Do you dread stepping on the scale because the needle never hovers over where you expect or want it to be? Are you unsure about the accuracy of the reading? Did you know that there are factors that affect the number the scale registers which has nothing to do with the amount of junk food you’ve been eating? Some of the reasons the scale number might be wrong are a bit surprising.
If you've guzzled around 16 ounces of water, that will translate to one pound of weight. Relax; it's a temporary water weight gain you'll soon sweat out in the gym or walking your dog on a hot day. Just don't hop on the scale after consuming a lot of liquid.
It's easy to miscalculate the weight of your clothing. Believe it or not, scientists have actually spent time studying the phenomena of the "wrong trousers". University of North Dakota researchers discovered that men can subtract 2.5 pounds for their clothes and women can reduce their weight on average by around 2 pounds. How did researchers discover this? By weighing people clothed and in the buff at different times of the year. Do remember to take off your hiking boots before climbing on your scales!
More egghead research: this time from the Cornell University, who revealed in a study published in 2014 that people's weight fluctuated quite significantly throughout the week. They analyzed the weight and food diaries of 80 people over the period of one year. Many participants were far heftier on Mondays thanks to weekend indulgence and lightest on Fridays, after a week's worth of work stress. You'll get a far more accurate weigh-in result if you stick to stepping on the scale the same day of each week.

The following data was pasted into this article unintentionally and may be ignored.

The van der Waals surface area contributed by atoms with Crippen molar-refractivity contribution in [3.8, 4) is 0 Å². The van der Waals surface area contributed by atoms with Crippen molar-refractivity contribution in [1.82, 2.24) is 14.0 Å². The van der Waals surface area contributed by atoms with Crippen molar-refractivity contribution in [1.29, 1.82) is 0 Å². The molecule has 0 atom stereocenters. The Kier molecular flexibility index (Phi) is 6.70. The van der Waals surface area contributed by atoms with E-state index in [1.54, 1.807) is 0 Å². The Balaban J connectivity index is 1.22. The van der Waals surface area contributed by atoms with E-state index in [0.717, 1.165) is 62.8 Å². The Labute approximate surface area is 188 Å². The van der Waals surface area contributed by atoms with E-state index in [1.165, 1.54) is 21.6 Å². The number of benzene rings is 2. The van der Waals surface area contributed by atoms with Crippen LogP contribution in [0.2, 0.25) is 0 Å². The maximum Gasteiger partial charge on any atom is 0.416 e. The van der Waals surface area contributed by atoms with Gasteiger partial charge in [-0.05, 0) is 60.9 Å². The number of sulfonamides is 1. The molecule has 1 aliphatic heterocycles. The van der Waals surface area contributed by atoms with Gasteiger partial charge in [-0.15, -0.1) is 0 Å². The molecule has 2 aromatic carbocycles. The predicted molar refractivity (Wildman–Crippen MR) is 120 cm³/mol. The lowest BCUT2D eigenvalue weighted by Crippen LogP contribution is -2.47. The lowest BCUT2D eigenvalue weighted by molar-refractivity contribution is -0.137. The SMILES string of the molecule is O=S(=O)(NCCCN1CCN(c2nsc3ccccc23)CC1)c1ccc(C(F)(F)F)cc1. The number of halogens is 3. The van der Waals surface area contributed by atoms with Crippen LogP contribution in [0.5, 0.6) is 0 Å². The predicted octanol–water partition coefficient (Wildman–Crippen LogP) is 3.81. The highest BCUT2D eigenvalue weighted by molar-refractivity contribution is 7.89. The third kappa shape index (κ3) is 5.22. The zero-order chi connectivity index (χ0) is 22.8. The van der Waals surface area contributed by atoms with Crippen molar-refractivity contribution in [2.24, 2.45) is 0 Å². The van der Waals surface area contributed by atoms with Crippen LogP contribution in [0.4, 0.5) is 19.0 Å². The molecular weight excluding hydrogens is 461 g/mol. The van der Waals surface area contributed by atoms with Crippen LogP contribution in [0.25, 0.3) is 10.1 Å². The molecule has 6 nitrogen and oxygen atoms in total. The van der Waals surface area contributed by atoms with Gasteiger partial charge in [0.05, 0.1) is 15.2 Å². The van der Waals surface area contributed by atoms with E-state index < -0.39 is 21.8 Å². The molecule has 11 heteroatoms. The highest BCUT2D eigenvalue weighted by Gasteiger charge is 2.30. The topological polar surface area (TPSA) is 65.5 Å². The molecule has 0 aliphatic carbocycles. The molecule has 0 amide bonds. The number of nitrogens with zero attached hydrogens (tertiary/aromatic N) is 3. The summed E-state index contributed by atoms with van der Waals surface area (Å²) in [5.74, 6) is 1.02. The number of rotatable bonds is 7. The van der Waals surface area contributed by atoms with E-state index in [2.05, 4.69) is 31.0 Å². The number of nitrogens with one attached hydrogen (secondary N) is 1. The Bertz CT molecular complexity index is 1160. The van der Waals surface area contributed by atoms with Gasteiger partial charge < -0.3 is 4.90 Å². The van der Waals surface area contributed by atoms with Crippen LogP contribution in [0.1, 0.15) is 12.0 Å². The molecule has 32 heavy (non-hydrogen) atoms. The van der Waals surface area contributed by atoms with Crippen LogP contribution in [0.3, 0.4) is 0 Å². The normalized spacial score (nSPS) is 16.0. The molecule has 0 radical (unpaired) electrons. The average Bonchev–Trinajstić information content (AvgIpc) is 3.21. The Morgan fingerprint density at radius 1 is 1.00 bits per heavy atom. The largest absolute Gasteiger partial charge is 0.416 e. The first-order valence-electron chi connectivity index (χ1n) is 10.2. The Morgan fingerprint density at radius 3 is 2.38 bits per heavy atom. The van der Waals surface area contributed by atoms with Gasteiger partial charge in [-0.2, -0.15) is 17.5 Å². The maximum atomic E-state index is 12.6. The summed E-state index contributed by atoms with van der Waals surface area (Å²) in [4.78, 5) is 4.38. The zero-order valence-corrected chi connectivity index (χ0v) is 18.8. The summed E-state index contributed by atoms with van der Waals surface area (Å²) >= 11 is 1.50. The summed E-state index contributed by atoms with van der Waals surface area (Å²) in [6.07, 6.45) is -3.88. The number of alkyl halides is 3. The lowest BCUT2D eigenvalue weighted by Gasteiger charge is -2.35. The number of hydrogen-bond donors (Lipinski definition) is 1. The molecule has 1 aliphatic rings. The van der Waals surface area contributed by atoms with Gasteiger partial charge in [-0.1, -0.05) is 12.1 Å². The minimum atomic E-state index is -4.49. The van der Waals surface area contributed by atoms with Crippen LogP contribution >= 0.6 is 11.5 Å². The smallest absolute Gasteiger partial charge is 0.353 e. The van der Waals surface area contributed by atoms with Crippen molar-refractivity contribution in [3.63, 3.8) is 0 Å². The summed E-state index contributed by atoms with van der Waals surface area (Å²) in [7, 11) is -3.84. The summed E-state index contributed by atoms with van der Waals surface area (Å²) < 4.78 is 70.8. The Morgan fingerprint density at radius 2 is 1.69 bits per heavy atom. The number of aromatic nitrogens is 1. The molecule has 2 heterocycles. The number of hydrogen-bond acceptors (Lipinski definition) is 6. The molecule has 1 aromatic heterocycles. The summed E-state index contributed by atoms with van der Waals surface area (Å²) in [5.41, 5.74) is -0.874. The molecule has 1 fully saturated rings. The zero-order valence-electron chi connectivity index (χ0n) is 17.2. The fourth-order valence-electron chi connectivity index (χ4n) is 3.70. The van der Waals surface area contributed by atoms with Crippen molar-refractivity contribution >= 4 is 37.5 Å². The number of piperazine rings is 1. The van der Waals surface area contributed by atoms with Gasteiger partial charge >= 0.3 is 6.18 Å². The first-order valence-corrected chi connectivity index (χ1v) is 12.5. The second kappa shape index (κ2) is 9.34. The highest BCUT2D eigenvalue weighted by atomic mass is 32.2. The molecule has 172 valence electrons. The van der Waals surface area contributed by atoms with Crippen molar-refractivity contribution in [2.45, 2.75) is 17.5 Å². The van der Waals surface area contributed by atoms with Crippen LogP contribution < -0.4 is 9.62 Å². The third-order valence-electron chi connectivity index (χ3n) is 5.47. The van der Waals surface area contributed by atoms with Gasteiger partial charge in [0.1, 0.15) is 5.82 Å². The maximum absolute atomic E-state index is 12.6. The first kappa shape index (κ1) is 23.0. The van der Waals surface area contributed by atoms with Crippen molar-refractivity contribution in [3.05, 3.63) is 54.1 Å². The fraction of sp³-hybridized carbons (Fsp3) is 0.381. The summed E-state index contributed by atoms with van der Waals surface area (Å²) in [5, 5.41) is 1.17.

Muscle tissue is far denser than fat, which means it takes up just a third as much space on your curvy frame. When you build up through a strength-training routine, over time your scale might not indicate weight loss but you'll discover you have dropped a clothing size and inches from your love handles.
If you're constipated, your scale won't show weight loss. Just a couple of days of not "going" can add anything from one to four pounds to the dial on your scales. Various herbal extracts sold in health food stores can help with digestion and relieve temporary constipation. Regular exercise also aids digestion. If the problem persists, you should consult a doctor.
You're bound to look good on the scale when you weigh yourself after a sweat-inducing session in the gym. Fluid loss is the confidence booster you might need occasionally, as long as you remember, your actual weight may well be a pound or two more.
Consuming more refined carbs than our bodies actually need means we store the excess as glycogen in our livers. Since glycogen attracts water like light attracts moths, eating a big bowl of pasta can bloat your weight temporarily. Eating salty foods has a similar effect, as salt stores up water in our bodies. Worse, salty food makes us drink more, which means we retain more water and our weight shoots up on the scale read-out.
Therefore, the best way to avoid scale stress is to weigh yourself the same day each week, don’t do it after drinking or eating, and step on in the buff.
So has your scale been lying to you or do you need to work a little harder to shift a few pounds?
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